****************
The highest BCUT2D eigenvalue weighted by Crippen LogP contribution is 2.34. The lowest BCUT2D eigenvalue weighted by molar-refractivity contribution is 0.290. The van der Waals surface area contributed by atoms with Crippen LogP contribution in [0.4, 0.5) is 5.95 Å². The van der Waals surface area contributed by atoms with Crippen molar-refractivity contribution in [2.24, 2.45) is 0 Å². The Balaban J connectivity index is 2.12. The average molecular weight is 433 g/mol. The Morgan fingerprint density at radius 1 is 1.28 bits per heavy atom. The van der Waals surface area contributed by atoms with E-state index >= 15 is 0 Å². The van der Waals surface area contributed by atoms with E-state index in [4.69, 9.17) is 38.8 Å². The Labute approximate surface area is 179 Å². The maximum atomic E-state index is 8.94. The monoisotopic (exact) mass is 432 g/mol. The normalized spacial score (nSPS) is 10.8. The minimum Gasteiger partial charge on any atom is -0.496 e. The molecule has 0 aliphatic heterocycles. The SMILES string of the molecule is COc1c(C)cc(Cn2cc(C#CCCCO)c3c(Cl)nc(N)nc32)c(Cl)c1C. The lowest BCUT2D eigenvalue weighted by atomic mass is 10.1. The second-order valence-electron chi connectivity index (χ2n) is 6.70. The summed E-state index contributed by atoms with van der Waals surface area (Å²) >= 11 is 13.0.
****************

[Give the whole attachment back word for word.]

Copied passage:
The highest BCUT2D eigenvalue weighted by Crippen LogP contribution is 2.34. The lowest BCUT2D eigenvalue weighted by molar-refractivity contribution is 0.290. The van der Waals surface area contributed by atoms with Crippen LogP contribution in [0.4, 0.5) is 5.95 Å². The van der Waals surface area contributed by atoms with Crippen molar-refractivity contribution in [2.24, 2.45) is 0 Å². The Balaban J connectivity index is 2.12. The average molecular weight is 433 g/mol. The Morgan fingerprint density at radius 1 is 1.28 bits per heavy atom. The van der Waals surface area contributed by atoms with E-state index >= 15 is 0 Å². The van der Waals surface area contributed by atoms with E-state index in [4.69, 9.17) is 38.8 Å². The Labute approximate surface area is 179 Å². The maximum atomic E-state index is 8.94. The monoisotopic (exact) mass is 432 g/mol. The normalized spacial score (nSPS) is 10.8. The minimum Gasteiger partial charge on any atom is -0.496 e. The molecule has 0 aliphatic heterocycles. The SMILES string of the molecule is COc1c(C)cc(Cn2cc(C#CCCCO)c3c(Cl)nc(N)nc32)c(Cl)c1C. The lowest BCUT2D eigenvalue weighted by atomic mass is 10.1. The second-order valence-electron chi connectivity index (χ2n) is 6.70. The summed E-state index contributed by atoms with van der Waals surface area (Å²) >= 11 is 13.0.